3. Connect to the Sun by emphasizing that energy from sunlight heats the land, water, and air. Some of the heat is reflected back into space, some of the heat is absorbed by Earth's systems. If too much heat is reflected or absorbed, Earth's systems aren’t able to support life. By burning fossil fuels, as well as other activities, humans are changing how the Earth's systems reflect and absorb sunlight. It is important, at all levels, to distinguish the causes of long-term and short-term climate change. The Sun is the main source of energy for Earth (sunlight). This energy input has changed over long time scales (millions of years), causing natural climate change (e.g. ice ages). However, it is essential to emphasize that humans, through the disruption of Earth’s energy budget, cause climate change over a much shorter time scale (decades to centuries). The result is the biosphere cannot adapt quickly enough to overcome these rapid, artificial changes without causing extinction events for some species (3-LS4-4).
  4. Extend student exploration by discussing how different surfaces reflect and absorb sunlight, causing some surfaces to remain cool (snow, ice, cement), while other surfaces become hot (asphalt). Changing the surface of the land, for example by removing trees and adding more roads and buildings, can also contribute to climate change because it affects how Earth reflects sunlight.
  5. Support younger students by modeling making observations of how sunlight heats Earth's surface. By grade 5 students are able to understand how sunlight heats the atmosphere and how trapped greenhouse gases affect the heating of Earth’s surface.
  6. Challenge students at the next level by exploring data related to long-term and short-term climate change.

Intermediate Learner

Guiding Question: Is the Sun getting hotter?

Standards: ESS2, ESS3, PS1, PS3

Heliophysics Narrative:

  1. The Sun's core is more than 27 million degrees Fahrenheit and will remain at that temperature until it runs out of fuel in approximately 4.5 billion years. When it runs out of fuel, it will slowly cool to an object called a white dwarf, which is a dense, cool object that is only 90,000 degrees F. While the temperature of the Sun has changed over a time-scale of billions of years, the temperature of the Sun does not impact short-term climate change. Even though daily fluctuations in the radiation levels from the Sun may impact weather, this does not produce climate change.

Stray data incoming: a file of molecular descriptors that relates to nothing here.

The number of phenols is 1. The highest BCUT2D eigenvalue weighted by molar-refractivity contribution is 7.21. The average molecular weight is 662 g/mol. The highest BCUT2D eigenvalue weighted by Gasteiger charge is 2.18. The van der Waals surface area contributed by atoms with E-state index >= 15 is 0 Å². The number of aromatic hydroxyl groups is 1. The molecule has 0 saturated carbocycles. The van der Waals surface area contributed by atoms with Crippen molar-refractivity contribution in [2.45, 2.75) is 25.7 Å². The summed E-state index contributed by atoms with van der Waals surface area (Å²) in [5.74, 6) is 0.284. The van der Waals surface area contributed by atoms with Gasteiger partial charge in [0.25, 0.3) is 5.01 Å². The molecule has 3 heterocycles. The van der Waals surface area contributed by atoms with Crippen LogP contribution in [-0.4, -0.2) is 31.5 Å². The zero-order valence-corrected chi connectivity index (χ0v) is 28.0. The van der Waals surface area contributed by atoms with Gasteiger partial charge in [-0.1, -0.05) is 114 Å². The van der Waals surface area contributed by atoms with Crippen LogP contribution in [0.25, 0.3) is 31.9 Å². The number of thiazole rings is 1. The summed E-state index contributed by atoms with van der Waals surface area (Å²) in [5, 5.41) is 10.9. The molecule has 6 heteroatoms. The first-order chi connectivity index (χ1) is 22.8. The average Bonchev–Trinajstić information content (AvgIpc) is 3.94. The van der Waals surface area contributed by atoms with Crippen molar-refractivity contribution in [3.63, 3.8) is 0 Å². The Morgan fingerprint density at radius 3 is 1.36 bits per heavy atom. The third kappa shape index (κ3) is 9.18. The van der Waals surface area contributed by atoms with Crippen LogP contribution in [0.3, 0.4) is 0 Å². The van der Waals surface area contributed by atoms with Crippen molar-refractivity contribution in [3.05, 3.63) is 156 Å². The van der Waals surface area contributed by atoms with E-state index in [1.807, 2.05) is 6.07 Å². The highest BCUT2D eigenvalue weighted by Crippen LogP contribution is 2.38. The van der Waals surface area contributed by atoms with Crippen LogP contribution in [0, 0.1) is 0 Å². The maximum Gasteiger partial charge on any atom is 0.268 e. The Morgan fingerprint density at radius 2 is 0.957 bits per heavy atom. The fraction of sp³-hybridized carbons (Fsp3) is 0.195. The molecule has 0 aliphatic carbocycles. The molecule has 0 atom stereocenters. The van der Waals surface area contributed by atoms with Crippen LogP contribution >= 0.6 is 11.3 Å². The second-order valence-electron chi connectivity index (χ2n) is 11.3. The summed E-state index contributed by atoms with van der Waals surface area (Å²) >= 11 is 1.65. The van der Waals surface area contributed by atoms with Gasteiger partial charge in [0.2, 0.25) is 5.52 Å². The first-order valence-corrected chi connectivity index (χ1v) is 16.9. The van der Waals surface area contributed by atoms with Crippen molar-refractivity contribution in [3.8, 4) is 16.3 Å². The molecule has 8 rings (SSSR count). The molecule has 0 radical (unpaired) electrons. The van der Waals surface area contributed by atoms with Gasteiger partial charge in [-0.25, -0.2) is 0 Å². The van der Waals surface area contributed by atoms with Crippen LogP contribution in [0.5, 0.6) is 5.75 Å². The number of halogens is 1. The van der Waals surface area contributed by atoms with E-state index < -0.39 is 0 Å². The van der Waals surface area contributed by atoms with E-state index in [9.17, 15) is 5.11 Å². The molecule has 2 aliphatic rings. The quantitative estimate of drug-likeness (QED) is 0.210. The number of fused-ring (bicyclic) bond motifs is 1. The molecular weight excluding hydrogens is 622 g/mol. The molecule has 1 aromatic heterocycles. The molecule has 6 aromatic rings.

2. At the middle level students are beginning to differentiate between thermal motion and radiation, and learn that radiation carries energy, which can be absorbed to produce heat (MS-PS1-4, PS3-3,4). Students also explore weather, climate, and the human impact of changes on Earth's energy budget (MS-ESS2-6, ESS3-3, ESS3-5).
  3. Connect to the Sun by emphasizing to students that the Sun's energy gets to Earth via solar radiation and that Earth has an energy budget based on the amount of incoming and outgoing solar radiation. The Sun warms Earth's atmosphere, which drives Earth's weather systems. While the Sun is not getting hotter, the amount of radiation being trapped in Earth's atmosphere is increasing due to the burning of fossil fuels. When heat can't escape Earth's atmosphere, changes to Earth's energy budget causes rapid climate change, at a rate in which biological life has trouble adapting. At the dawn of life, at about 3.8 billion years ago, the Sun was 30% dimmer, but there were more greenhouse gases, which kept Earth from freezing.
  4. Extend student exploration by emphasizing that an important aspect of Earth's energy budget is how much ice is on Earth. Ice reflects solar radiation back into space, which helps cool Earth. The warmer Earth becomes, the less ice will be on Earth, and the warmer Earth becomes. This is called a positive feedback loop. Periods during Earth's history, known as ice ages, are also not caused by increased solar radiation, or from the Sun getting hotter, but from changes to Earth's atmosphere from volcanic activity (MS-ESS2-1).